Forget playing hard to get - researchers at University College London were this week encouraged to talk about the Big Bang on a first date, writes Anna Fazackerley.
The university hosted its first speed-dating event for researchers, with the aim of sparking academic ideas rather than romance.
Medics and scientists were thrown together with researchers in disciplines including English, anthropology and maths and encouraged to think of ways in which they could interact to take their work in new directions.
The event followed the speed-dating model - except researchers were not allowed to overcome their inhibitions with alcohol. Participants filled out a dating registration form decorated with pink hearts, on which they had to explain what was attractive about their research.
A whistle was blown by the master and mistress of ceremony every eight minutes, signalling that one researcher in each couple should move to the next desk to road-test a new potential partner.
The event, which organisers wanted to be "far removed from images of fusty academia", was advertised around the campus with posters saying: "You only love me for my brain" and "talk about the Big Bang on your first date".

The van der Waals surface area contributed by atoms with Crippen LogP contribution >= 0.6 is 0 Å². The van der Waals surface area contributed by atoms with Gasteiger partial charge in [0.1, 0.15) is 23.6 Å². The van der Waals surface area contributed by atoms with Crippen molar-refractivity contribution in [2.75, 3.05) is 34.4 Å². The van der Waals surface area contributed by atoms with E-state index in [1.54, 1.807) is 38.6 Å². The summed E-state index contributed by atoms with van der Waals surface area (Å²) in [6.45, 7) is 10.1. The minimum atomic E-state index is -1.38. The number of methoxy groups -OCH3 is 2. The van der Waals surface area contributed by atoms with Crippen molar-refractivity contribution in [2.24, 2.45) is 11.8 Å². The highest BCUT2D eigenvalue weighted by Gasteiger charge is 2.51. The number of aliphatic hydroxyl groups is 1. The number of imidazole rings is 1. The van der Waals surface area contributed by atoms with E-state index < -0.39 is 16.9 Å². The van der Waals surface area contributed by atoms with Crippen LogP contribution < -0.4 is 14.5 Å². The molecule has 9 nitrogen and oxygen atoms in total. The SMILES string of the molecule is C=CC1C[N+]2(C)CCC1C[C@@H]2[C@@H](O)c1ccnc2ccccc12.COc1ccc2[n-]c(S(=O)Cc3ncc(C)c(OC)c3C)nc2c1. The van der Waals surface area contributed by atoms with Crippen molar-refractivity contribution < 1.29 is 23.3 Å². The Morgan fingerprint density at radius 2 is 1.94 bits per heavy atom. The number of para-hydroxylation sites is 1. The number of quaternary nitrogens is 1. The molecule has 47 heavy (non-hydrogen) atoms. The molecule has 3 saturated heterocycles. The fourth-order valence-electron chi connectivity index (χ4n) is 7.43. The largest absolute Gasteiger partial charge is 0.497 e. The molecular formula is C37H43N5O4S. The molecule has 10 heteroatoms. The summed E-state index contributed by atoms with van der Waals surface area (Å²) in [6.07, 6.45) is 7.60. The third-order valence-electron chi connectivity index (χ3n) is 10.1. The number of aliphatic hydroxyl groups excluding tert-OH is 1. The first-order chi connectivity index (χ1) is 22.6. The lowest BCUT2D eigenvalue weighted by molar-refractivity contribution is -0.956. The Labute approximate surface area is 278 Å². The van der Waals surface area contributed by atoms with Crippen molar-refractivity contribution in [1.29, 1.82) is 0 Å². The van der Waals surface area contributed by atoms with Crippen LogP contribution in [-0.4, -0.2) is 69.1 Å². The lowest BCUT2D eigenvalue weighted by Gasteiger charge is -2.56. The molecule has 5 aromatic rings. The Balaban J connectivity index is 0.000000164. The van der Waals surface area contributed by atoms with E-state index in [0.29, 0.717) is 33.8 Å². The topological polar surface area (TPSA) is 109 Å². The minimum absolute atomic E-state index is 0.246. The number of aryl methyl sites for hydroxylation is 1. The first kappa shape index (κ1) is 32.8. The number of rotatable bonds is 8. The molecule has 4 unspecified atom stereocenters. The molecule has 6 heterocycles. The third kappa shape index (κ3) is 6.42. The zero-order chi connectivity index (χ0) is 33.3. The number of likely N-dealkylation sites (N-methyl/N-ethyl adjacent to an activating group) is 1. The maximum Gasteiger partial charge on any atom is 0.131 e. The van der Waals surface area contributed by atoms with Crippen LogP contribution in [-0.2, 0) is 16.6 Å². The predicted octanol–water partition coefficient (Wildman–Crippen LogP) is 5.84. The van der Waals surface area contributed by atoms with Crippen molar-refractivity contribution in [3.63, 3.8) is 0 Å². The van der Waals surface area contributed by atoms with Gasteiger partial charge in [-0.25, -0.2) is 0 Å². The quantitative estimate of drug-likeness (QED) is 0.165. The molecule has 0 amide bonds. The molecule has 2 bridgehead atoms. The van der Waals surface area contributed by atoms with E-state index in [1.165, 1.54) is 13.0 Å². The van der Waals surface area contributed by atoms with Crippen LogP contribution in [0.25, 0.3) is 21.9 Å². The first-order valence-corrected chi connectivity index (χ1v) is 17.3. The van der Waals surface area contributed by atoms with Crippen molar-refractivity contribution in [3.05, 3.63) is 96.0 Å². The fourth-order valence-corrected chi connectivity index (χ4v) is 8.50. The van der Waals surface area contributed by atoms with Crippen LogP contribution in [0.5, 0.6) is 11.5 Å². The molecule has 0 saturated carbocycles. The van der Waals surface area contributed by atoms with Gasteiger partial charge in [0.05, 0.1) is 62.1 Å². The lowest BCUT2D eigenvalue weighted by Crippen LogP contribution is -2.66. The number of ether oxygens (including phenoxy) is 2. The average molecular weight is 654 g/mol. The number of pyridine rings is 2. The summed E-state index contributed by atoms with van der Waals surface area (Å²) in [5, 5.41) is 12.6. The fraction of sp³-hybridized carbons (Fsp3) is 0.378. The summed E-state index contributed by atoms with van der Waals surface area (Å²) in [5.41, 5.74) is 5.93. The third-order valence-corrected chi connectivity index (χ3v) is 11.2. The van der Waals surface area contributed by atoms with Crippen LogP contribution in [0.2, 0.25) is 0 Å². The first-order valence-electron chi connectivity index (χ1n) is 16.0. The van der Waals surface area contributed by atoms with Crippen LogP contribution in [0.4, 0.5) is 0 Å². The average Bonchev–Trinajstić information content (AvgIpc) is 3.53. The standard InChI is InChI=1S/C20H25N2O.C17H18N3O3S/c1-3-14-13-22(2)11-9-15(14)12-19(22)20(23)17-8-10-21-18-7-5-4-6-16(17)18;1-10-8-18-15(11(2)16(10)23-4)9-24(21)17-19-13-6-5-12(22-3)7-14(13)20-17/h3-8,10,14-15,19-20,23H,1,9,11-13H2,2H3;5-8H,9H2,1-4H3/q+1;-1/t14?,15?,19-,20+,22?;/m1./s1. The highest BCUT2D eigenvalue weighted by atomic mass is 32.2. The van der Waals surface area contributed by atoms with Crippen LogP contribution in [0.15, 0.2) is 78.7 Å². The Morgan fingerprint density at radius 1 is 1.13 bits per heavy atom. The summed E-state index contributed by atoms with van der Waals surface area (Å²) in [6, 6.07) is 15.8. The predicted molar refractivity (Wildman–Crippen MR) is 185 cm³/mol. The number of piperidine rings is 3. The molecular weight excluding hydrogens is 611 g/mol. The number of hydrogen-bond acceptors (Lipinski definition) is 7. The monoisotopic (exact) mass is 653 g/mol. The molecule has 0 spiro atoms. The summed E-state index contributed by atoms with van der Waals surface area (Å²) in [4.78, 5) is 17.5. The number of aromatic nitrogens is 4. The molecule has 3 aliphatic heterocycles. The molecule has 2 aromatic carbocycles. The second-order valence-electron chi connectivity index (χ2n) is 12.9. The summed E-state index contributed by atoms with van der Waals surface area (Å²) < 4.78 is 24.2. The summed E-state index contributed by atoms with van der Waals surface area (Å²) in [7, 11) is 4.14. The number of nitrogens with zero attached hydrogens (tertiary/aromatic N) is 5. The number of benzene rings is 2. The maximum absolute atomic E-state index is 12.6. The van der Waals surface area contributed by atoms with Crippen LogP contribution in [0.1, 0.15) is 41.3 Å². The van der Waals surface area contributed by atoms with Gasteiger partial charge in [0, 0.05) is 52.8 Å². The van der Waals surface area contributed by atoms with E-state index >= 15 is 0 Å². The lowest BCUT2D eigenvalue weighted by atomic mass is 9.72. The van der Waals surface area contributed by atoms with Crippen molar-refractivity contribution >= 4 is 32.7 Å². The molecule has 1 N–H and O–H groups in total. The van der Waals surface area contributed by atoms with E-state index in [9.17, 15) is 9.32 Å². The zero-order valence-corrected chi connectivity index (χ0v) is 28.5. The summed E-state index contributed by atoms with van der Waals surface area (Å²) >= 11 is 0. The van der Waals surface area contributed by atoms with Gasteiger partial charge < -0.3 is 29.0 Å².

David Atkinson, a researcher in UCL's department of computer science, said before the event: "I've never been speed dating myself so I don't know what to expect. It's cheesy but it could be a bit of a laugh. It is so easy to get stuck in your own little office focusing on your own research. It'll be nice to meet new people at UCL."
Louise Harra, a researcher in UCL's department of space and climate physics, said: "I think people might feel a bit awkward but it's a really good idea because you hardly ever hear about what other researchers are doing - even in your own faculty.
"I don't have any idea what researchers are working on in the arts and humanities. If they achieve something through this bizarre concept, it'd be really good."
Jane Fenoulhet, dean of arts and humanities at UCL, suggested the speed-dating idea. She said: "I hope the evening will galvanise and stimulate young researchers in particular by encouraging them to talk across boundaries more and more.
"We're not looking for a love match, but who knows what will come of it?"